NYMEX crude financial contracts (WTI) settled at 99.6 USD/bbl on Tuesday this week, which is a high not attained in over a year.

A number of factors could be at play to drive this price higher.

One driver could be the political unrest in Egypt which came to a head just yesterday (on July 3rd) with the removal of President Morsi by the army.

While Egypt is not a major exporter of oil to the US, the Suez Canal and a number of important pipelines run through the country. Approximately 2 million barrels of oil are transported through thecrudeoilprice Suez Canal on a daily basis. Instability in this region can cause traders to worry about the stability of supply.

Another likely cause of the increased prices are decreasing stock levels in the US and positive demand indicators. The U.S. Energy Information Administration’s weekly petroleum status report for the week ending June 28th showed storage levels decreasing week-over-week by 10.3 million barrels. While supplies have decreased there are some positive indications that demand will grow. Estimates of the upcoming jobs report suggest that jobs growth has continued to be strong, which is a positive sign for the U.S. economy.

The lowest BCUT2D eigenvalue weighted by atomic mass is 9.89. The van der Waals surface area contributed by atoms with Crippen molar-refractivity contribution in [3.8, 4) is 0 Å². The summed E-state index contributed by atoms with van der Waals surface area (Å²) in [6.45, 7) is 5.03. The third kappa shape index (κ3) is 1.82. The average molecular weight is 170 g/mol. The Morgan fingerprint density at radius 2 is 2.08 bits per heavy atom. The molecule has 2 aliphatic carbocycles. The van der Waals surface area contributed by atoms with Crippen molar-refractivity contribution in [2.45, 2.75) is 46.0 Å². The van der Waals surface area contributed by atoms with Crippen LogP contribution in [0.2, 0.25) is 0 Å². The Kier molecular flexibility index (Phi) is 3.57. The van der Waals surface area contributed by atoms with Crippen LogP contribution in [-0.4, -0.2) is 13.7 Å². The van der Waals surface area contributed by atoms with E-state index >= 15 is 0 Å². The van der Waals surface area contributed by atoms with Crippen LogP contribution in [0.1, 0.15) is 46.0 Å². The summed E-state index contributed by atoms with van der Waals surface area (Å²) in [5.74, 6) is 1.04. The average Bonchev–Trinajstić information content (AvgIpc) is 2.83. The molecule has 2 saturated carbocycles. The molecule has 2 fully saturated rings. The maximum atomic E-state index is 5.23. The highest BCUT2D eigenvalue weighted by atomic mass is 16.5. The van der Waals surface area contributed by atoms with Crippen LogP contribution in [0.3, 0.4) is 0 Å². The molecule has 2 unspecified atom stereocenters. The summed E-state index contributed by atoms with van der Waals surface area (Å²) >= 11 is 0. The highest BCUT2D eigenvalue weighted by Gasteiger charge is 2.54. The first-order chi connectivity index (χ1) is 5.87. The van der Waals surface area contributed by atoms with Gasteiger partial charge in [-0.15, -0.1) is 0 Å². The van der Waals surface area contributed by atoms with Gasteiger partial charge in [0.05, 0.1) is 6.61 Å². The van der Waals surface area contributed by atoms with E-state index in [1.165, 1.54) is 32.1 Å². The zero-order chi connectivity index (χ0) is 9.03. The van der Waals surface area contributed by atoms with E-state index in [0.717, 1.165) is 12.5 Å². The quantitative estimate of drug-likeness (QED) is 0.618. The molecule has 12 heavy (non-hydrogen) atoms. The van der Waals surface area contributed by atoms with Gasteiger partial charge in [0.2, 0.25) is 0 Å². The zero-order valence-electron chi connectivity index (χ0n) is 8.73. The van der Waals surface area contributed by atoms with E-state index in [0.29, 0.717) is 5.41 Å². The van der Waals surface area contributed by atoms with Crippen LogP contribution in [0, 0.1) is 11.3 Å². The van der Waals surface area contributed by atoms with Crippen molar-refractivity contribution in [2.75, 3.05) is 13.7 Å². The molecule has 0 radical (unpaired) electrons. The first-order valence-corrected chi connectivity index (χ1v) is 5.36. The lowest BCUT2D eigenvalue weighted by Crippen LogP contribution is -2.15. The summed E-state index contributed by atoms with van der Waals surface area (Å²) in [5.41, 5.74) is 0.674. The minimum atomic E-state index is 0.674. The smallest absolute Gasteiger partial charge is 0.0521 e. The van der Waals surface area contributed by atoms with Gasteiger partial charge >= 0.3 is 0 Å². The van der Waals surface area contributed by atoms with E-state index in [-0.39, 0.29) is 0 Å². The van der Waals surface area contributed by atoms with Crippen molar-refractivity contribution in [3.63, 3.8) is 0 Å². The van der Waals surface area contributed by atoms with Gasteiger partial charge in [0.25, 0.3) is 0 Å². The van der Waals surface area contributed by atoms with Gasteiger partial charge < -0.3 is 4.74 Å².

Further, the U.S. Commerce Department reported a better than expected rise in factory orders in May. These positive indicators combined with a shrinking supply of crude have likely contributed to the increasing price of crude.

With the crisis in Egypt likely to persist at least in the short-term and economic performance continuing to rebound, the US could see higher crude prices in the coming months.

If you’re interested in monitoring the on-going changes in crude prices, check out our crude market snapshots which monitor the changing gap between WTI and Brent forward curves.